As is known for pharmaco- and psychotherapy as first-line treatment options for depression,17-20 every active ingredient or intervention also has the potential to induce negative or unwanted effects. A thorough exploration of possible unwanted effects gives users and prescribers the opportunity to consider them in their choice of treatment. Web-based interventions are associated with a variety of risks and possible negative and unwanted effects. This topic is so far largely unstudied, but could, corresponding to the possible negative effects of psychotherapy,21 include the following aspects:

(i) The interventions can be used in an incorrect manner. For example, patients could perceive web-based intervention as an alternative treatment that replaces or delays guideline-oriented treatment. This could happen even though the intervention might have been designed only as an add-on to regular treatment. GPs or other health professionals could misdiagnose depression and offer an intervention designed for depression to patients with other disorders, eg, obsessive compulsive disorder (OCD) or schizoaffective disorders, where the intervention is unlikely to be helpful or might even be detrimental. Furthermore, most web-based interventions are designed for patients with milder forms of depression. If patients with severe or even delusional depression are confronted with a web-based intervention, negative reactions such as increases in despair and self-blaming could occur. On the other hand, due to the often highly structured form of web-based interventions, treatment fidelity is usually high, and the treatment is delivered in a much more standardized way, avoiding a risk present in traditional psychotherapy.

(ii) The intervention can be offered to the right patients, but guidance is provided with insufficient intensity or quality. As in any psychosocial intervention, the interpersonal relationship can be both a negative and positive factor. So far, this factor has not been sufficiently investigated.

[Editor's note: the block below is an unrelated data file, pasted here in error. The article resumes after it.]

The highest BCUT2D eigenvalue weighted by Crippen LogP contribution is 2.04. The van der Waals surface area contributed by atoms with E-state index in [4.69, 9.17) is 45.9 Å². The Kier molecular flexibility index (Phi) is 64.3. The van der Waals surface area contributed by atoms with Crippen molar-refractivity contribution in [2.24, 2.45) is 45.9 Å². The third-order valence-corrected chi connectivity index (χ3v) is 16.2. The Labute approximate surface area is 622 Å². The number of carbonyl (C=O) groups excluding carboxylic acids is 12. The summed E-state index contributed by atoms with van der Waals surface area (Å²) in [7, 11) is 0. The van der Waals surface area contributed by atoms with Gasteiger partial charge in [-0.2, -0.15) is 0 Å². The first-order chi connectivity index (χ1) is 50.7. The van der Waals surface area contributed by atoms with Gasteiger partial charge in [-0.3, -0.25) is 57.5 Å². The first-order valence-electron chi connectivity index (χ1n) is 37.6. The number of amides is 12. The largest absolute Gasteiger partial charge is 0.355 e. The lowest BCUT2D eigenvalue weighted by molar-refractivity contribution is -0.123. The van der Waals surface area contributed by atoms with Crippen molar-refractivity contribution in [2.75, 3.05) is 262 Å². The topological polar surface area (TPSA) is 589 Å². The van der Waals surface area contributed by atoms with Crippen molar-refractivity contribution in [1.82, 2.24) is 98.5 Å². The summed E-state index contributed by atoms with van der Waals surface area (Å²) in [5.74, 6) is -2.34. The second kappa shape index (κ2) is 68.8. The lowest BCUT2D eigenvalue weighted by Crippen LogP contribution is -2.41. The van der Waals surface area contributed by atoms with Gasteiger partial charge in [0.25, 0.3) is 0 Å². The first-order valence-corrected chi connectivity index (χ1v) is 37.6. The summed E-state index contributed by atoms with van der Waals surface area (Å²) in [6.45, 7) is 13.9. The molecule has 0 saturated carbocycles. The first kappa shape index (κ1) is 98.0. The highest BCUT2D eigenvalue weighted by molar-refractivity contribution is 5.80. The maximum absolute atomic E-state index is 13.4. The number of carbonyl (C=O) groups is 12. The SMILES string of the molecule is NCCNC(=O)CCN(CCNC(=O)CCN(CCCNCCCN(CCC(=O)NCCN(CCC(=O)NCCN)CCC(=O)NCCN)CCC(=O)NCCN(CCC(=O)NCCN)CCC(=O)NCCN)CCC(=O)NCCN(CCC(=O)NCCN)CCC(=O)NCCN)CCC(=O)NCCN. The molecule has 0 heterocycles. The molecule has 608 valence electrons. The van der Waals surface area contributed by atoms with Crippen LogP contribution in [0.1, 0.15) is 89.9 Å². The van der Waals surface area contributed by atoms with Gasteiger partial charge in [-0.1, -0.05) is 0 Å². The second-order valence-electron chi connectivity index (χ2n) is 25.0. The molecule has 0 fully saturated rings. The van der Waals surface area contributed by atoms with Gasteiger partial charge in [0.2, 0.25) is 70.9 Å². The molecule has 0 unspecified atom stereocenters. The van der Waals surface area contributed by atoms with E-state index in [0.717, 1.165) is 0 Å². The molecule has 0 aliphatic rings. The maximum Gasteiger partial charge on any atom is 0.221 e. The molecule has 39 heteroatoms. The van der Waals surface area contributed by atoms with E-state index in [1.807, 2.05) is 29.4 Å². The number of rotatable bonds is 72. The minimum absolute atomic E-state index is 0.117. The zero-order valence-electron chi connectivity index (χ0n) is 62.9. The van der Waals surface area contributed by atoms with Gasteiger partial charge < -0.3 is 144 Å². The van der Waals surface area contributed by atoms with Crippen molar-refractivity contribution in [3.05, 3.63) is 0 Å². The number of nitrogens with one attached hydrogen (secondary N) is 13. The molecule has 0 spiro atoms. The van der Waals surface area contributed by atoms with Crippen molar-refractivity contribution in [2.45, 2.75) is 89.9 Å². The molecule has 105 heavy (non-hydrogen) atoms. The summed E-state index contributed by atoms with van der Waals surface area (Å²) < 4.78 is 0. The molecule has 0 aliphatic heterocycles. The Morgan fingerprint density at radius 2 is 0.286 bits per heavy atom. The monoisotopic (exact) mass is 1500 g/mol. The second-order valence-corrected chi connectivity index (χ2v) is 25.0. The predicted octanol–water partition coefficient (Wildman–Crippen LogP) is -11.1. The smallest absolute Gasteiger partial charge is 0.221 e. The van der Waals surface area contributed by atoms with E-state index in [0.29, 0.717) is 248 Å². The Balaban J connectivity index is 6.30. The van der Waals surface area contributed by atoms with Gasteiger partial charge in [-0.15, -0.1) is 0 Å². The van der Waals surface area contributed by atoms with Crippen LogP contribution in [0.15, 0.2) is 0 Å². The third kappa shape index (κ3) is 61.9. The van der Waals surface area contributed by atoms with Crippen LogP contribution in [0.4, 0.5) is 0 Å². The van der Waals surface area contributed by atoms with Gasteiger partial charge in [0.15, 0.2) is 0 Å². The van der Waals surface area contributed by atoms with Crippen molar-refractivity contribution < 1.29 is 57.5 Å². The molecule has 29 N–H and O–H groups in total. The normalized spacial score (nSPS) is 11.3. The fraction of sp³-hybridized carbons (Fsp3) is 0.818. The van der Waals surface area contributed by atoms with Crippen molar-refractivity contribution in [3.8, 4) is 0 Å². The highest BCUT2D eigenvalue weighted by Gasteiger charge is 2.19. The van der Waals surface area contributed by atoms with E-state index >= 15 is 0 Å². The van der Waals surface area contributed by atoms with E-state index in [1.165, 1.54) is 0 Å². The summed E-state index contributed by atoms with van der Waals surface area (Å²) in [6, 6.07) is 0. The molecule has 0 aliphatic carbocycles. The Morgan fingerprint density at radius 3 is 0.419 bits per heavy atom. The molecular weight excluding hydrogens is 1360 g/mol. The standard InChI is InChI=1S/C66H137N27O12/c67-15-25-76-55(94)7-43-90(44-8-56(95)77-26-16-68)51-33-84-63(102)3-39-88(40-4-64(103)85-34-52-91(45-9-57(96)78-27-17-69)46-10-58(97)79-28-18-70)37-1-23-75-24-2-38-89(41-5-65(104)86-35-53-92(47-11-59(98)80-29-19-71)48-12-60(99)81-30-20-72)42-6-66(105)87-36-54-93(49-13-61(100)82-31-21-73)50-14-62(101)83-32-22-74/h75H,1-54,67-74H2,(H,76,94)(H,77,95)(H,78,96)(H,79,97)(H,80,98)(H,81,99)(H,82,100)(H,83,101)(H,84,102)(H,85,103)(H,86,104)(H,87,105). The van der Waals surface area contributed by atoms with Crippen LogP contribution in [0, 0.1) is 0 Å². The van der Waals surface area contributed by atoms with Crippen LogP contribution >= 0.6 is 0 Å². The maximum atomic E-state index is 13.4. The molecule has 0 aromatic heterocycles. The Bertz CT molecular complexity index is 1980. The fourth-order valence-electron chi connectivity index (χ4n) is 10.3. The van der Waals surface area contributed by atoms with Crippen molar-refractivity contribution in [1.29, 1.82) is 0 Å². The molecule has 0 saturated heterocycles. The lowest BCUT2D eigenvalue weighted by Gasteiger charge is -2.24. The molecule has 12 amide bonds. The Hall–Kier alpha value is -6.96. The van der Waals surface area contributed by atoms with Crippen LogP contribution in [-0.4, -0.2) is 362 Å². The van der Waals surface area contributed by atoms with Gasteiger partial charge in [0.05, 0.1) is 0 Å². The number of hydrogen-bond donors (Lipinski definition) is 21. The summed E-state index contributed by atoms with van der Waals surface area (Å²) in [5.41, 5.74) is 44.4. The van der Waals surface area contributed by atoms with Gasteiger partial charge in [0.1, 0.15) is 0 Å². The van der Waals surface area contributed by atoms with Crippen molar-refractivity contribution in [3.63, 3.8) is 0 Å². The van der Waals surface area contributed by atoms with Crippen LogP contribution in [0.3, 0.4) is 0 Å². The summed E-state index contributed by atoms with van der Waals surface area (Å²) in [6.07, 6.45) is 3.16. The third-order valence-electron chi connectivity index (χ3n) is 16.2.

(iii) Even when used in the correct manner, symptom deterioration can occur during the use of web-based interventions. Since it is hard to disentangle if deterioration is directly related to the web-based intervention or results from the random variance due to uncertainties in the assessment of depression and the independent fluctuations of depression severity, reliable deterioration rates are used as an approximation. Reliable deterioration is based on reliable change scores and gives an estimate of how many participants’ symptoms deteriorated, corrected for the reliability of the measure used. This, however, still leaves open the question of causality and natural fluctuations in symptom severity. In an individual patient data meta-analysis, Ebert et al22 found a risk of 3.36% for reliable deterioration in the intervention group, compared with 7.5% in the control conditions. In this analysis, participants with a lower educational level who were randomized into the intervention group were found to have a comparable risk of experiencing a significant deterioration as participants in the control condition. Especially patients with a lower level of education seem to need more intensive support when working with a web-based intervention. As an amendment to these results, Karyotaki et al23 analyzed the risk of reliable deterioration in self-guided interventions for depression. In 16 trials with altogether 3805 participants, they found that 5.6% of participants in the intervention groups and 9.1% in the control groups experienced reliable symptom deterioration without the characteristics of the participants predicting the risk of deterioration. So far, web-based interventions seem to be comparable to psychotherapy with respect to reliable deterioration. In a meta-analysis on 18 studies researching psychotherapy for depression, a median deterioration rate of 4% was found, with single rates as high as 10%.24